With support for 24-bit/192kHz digital audio, Bluetooth aptX HD, a subwoofer output, and handy remote control, the HD6 are a true powered wireless stereo system. If you plan on listening to vinyl through the HD6, you will need to add an external phono pre-amplifier as Audioengine does not include one internally. Once everything is set-up, the HD6 deliver an engaging listen with wide stereo separation, a transparent sounding midrange, clean highs, and a true sense of scale that no smart speaker can touch.
Totem Acoustic KIN Play
Active wireless bookshelf loudspeakers are the future of high-end audio. It is the reality that loudspeaker manufacturers face going forward and not without some degree of trepidation. For high-end companies like Totem Acoustic, a Quebec-based manufacturer with a global reputation for building some of the most musical sounding passive bookshelf loudspeakers around, the KIN Play active wireless bookshelf speaker is a bit of a departure. Totem, as their name might suggest, build really inert loudspeakers. Your knuckles have not felt pain until you rap them against the side of a pair of Totem Sky or Signature One cabinets.
The KIN Play uphold the family tradition. Equipped with support for Bluetooth aptX HD for wireless streaming of high-res digital audio, the KIN Play support 16-bit/48kHz via a smart device, and 24-bit/192kHz through its optical digital input. The primary analogue input offers support for external devices such as an external DAC, or with the flick of a switch on the rear panel, an internal moving magnet phono pre-amplifier.
Powered by a 240-watt amplifier, the KIN Play push tone and detail about as well as any wireless loudspeaker we’ve heard yet; including the category leading KEF LS50 Wireless which win the fight overall on points if you are really keeping score. If the KIN Play are only the opening salvo from Totem, then the wireless category is headed in the right direction.
For more information: $1250 at totemacoustic.com
KEF LS50 Wireless II
5 years have passed since KEF introduced the LS50 Wireless loudspeaker that left competing products in the dust. The LS50 Wireless was a game changing product that made any hi-fi system over $2,000 look over its shoulder in fear.
KEF decided to push the envelope even further by putting all of the electronics, streaming support, and accoutrement in one box – or two boxes in this case for under $2,500. The LS50 Wireless II deliver a high-end audio system that is upgradeable via firmware updates, support for all of the major streaming services, and are a Roon endpoint without the need for an external streamer.
Connect a turntable and phono pre-amplifier, download KEF’s control app, and you have a mostly wireless high-end audio system for the 21st Century that plays second fiddle to almost nothing. The LS50 Wireless II includes new driver technology, a better app (a major source of contention with the first model) support for Apple AirPlay 2 and Chromecast.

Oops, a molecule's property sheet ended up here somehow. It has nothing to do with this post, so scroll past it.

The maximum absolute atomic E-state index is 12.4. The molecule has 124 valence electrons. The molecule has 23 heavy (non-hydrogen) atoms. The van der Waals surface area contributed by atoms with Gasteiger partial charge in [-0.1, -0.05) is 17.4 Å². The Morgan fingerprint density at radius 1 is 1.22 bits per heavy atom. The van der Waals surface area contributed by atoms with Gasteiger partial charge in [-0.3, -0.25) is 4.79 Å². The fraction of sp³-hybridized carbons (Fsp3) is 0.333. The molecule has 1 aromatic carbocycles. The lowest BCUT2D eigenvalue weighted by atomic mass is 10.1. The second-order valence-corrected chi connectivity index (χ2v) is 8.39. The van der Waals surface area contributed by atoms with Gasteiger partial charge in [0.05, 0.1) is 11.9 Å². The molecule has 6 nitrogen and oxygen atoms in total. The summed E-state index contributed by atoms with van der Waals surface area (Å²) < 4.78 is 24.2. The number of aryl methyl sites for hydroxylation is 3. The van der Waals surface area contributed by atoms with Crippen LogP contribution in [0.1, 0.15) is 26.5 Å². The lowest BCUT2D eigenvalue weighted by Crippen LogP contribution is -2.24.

Everything we liked about the original LS50 has been improved; better resolution, improved sense of scale, and even more robust low end response. The LS50 Wireless II is one of the best wireless speakers at any price.
KEF have recently introduced the groundbreaking KC62 compact subwoofer that can extend the low end response of their wireless loudspeakers to almost 20 Hz. For under $4,000, KEF have created a three-piece hi-res wireless speaker system that can compete with most passive systems below $10,000. No small accomplishment there.
Dali CALLISTO 2C
DALI (Danish Audiophile Loudspeaker Industries) is a relatively unknown brand to North American consumers, but with a new distribution deal placing them in the very capable hands of Lenbrook International (NAD, PSB, and Bluesound), this Danish loudspeaker giant is looking to make major waves on these shores. Dali has earned a reputation for building high performance loudspeakers that go head-to-head with its European counterparts at more affordable prices making it a viable alternative to premium brands like Dynaudio, and Focal.
With the CALLISTO 2C, DALI enters the active arena with a three-piece system (2 loudspeakers and Sound Hub) designed for stands or placement on a sturdy media unit. Powered by a 250-watt class D power amplifier, the CALLISTO 2C’s 6.5-inch woofer, and unique tweeter array which consists of a 1-inch soft dome tweeter, and hybrid ribbon module can fill a large listening space with ease. DALI has created a bookshelf loudspeaker that reproduces an enormous soundstage with one of the smoothest sounding tweeters we’ve heard in a long time.
The Sound Hub accepts digital and analog sources and transmits to the loudspeakers supporting up to 24-bit/96kHz playback. The system is also MQA-certified if you enjoy streaming from Tidal in that format. The Sound Hub is upgradeable making this system somewhat format-proof for the foreseeable future. Not an inexpensive proposition but a strong candidate for best wireless speakers.
For more information: dali-speakers.com ($4750)